Maybe I forgot to mention this, but the first indicator was when I entered the house. I felt a chill over my body, almost as if something grazed past me. Inside the house, everything was darker than I had imagined. The colors were muted with gray walls, dark green carpet, dark brown curtains and the most alarming, black clothing worn by both Macbeth and Lady Macbeth. It was as if I entered a funeral dinner, not a celebratory dinner.
The third indicator and the most unusual encounter I had ever faced was when Macbeth tried to sit down. As I mentioned before there were fifteen people seated with one extra chair remaining. I wondered why Macbeth was not taking his rightful seat at the head of the table, but when I looked at him, I could not help but notice that he looked ill. This Macbeth was not the one on the portraits I had seen. He looked rugged in his black clothes and his brown eyes were glazed over as if he were not present in the room with us. Politely, Lennox asked Macbeth to take a seat and without hesitation Macbeth replied, “The table’s full.” I thought he was joking, but it was an awfully strange way to make a joke. In confusion I looked around the table and noticed that I was not the only one who was utterly confused. Then, Lady Macbeth caught my eye. In her black clothes and firm facial expression, for the first time the whole night she looked unstable; she looked nervous.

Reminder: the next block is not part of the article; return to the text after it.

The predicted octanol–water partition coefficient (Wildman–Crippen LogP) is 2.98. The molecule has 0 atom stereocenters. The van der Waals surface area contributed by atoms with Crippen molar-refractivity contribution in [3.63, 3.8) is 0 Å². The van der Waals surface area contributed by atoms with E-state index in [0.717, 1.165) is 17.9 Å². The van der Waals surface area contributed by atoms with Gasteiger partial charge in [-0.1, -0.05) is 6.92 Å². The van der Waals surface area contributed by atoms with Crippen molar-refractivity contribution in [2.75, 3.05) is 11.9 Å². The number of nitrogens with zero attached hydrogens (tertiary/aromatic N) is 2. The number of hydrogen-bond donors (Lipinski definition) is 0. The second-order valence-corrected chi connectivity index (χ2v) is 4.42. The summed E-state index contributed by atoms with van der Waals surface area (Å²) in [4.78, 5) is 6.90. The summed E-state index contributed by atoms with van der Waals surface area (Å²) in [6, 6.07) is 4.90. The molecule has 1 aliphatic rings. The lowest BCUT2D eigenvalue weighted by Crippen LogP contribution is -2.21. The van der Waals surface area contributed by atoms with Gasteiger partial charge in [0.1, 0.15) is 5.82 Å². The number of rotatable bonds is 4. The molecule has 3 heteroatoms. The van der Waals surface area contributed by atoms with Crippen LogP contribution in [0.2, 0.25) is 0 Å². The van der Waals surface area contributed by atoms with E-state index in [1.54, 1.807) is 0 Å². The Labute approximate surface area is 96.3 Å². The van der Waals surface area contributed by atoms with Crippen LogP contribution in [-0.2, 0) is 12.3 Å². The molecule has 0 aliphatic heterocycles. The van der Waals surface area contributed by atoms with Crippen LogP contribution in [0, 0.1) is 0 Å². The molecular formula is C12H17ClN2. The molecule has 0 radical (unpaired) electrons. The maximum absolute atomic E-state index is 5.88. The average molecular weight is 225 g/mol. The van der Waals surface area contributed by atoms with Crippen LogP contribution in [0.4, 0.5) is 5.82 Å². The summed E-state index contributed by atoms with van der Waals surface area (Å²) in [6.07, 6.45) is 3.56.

Macbeth’s smile completely faded, his face turned pale, his eyes gazed over and he began murmuring about a ghost–Banquo’s ghost. I was in utter shock and was not able to properly comprehend the situation. There was no ghost. Macbeth was crazy. The once marvelous in my mind Macbeth was actually a crazy man?
I looked at Ross and we exchanged equally frightened glances. I looked back at Lady Macbeth and noticed that she did not look concerned for her husband, but she looked angry. Did she know all along that Macbeth was mentally ill? What was going on? Was this all a dream? “Patrons, oh how silly of Macbeth to be saying these things, it must be from his lack of sleep these days due to the exciting news of his coronation,” Lady Macbeth got up and attempted to cover the incident with lighthearted talk that Macbeth was just nervous, but I knew this wasn't true. Something was fishy. Something was eerie. Something was evil in the room.